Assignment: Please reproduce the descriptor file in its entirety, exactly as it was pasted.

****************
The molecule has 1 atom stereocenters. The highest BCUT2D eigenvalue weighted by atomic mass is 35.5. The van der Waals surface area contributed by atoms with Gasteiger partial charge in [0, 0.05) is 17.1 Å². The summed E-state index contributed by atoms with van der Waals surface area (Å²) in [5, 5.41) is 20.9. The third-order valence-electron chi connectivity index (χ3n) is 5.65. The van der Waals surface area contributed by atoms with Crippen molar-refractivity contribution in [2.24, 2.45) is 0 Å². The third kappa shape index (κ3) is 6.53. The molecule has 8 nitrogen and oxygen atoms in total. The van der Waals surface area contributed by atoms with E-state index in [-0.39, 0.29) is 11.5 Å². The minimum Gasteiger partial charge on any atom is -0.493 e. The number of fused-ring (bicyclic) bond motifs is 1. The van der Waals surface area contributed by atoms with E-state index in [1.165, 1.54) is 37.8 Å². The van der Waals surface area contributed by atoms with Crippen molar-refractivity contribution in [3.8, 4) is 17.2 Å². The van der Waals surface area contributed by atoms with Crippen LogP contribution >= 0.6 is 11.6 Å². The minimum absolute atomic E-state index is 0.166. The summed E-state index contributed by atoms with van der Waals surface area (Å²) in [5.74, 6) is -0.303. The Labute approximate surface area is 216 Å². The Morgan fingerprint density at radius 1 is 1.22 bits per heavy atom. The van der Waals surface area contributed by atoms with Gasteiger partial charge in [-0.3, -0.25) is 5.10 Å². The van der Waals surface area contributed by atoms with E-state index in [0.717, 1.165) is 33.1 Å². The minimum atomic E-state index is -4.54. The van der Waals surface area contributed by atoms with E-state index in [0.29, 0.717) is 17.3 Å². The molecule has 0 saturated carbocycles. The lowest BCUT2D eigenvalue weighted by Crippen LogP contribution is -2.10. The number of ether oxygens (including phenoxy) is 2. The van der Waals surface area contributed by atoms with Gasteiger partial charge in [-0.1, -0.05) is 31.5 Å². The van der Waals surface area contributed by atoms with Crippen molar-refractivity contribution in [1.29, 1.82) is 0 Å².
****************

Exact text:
The molecule has 1 atom stereocenters. The highest BCUT2D eigenvalue weighted by atomic mass is 35.5. The van der Waals surface area contributed by atoms with Gasteiger partial charge in [0, 0.05) is 17.1 Å². The summed E-state index contributed by atoms with van der Waals surface area (Å²) in [5, 5.41) is 20.9. The third-order valence-electron chi connectivity index (χ3n) is 5.65. The van der Waals surface area contributed by atoms with Crippen molar-refractivity contribution in [2.24, 2.45) is 0 Å². The third kappa shape index (κ3) is 6.53. The molecule has 8 nitrogen and oxygen atoms in total. The van der Waals surface area contributed by atoms with E-state index in [-0.39, 0.29) is 11.5 Å². The minimum Gasteiger partial charge on any atom is -0.493 e. The number of fused-ring (bicyclic) bond motifs is 1. The van der Waals surface area contributed by atoms with E-state index in [1.165, 1.54) is 37.8 Å². The van der Waals surface area contributed by atoms with Crippen molar-refractivity contribution in [3.8, 4) is 17.2 Å². The van der Waals surface area contributed by atoms with Crippen LogP contribution >= 0.6 is 11.6 Å². The minimum absolute atomic E-state index is 0.166. The summed E-state index contributed by atoms with van der Waals surface area (Å²) in [5.74, 6) is -0.303. The Labute approximate surface area is 216 Å². The Morgan fingerprint density at radius 1 is 1.22 bits per heavy atom. The van der Waals surface area contributed by atoms with Gasteiger partial charge in [-0.3, -0.25) is 5.10 Å². The van der Waals surface area contributed by atoms with E-state index in [0.717, 1.165) is 33.1 Å². The minimum atomic E-state index is -4.54. The van der Waals surface area contributed by atoms with E-state index in [0.29, 0.717) is 17.3 Å². The molecule has 0 saturated carbocycles. The lowest BCUT2D eigenvalue weighted by Crippen LogP contribution is -2.10. The number of ether oxygens (including phenoxy) is 2. The van der Waals surface area contributed by atoms with Gasteiger partial charge in [-0.1, -0.05) is 31.5 Å². The van der Waals surface area contributed by atoms with Crippen molar-refractivity contribution in [1.29, 1.82) is 0 Å².